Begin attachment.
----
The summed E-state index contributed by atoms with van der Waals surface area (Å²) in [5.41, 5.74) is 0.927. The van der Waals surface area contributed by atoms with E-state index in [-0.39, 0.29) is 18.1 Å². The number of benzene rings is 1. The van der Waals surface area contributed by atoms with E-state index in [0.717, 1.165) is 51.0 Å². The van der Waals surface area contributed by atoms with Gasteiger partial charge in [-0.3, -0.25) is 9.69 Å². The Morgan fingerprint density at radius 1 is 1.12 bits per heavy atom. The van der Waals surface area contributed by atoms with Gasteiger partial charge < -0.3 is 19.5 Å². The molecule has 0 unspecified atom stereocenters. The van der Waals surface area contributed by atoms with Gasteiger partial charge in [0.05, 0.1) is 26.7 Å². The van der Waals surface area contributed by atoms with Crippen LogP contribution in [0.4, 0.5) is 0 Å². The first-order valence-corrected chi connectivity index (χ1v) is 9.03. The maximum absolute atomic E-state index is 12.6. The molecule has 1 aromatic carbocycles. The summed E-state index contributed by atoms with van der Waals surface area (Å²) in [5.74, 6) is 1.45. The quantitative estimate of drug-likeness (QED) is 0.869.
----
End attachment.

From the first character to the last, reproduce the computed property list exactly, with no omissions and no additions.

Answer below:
The summed E-state index contributed by atoms with van der Waals surface area (Å²) in [5.41, 5.74) is 0.927. The van der Waals surface area contributed by atoms with E-state index in [-0.39, 0.29) is 18.1 Å². The number of benzene rings is 1. The van der Waals surface area contributed by atoms with E-state index in [0.717, 1.165) is 51.0 Å². The van der Waals surface area contributed by atoms with Gasteiger partial charge in [-0.3, -0.25) is 9.69 Å². The Morgan fingerprint density at radius 1 is 1.12 bits per heavy atom. The van der Waals surface area contributed by atoms with Gasteiger partial charge < -0.3 is 19.5 Å². The molecule has 0 unspecified atom stereocenters. The van der Waals surface area contributed by atoms with Gasteiger partial charge in [0.05, 0.1) is 26.7 Å². The van der Waals surface area contributed by atoms with Crippen LogP contribution in [0.4, 0.5) is 0 Å². The first-order valence-corrected chi connectivity index (χ1v) is 9.03. The maximum absolute atomic E-state index is 12.6. The molecule has 1 aromatic carbocycles. The summed E-state index contributed by atoms with van der Waals surface area (Å²) in [5.74, 6) is 1.45. The quantitative estimate of drug-likeness (QED) is 0.869.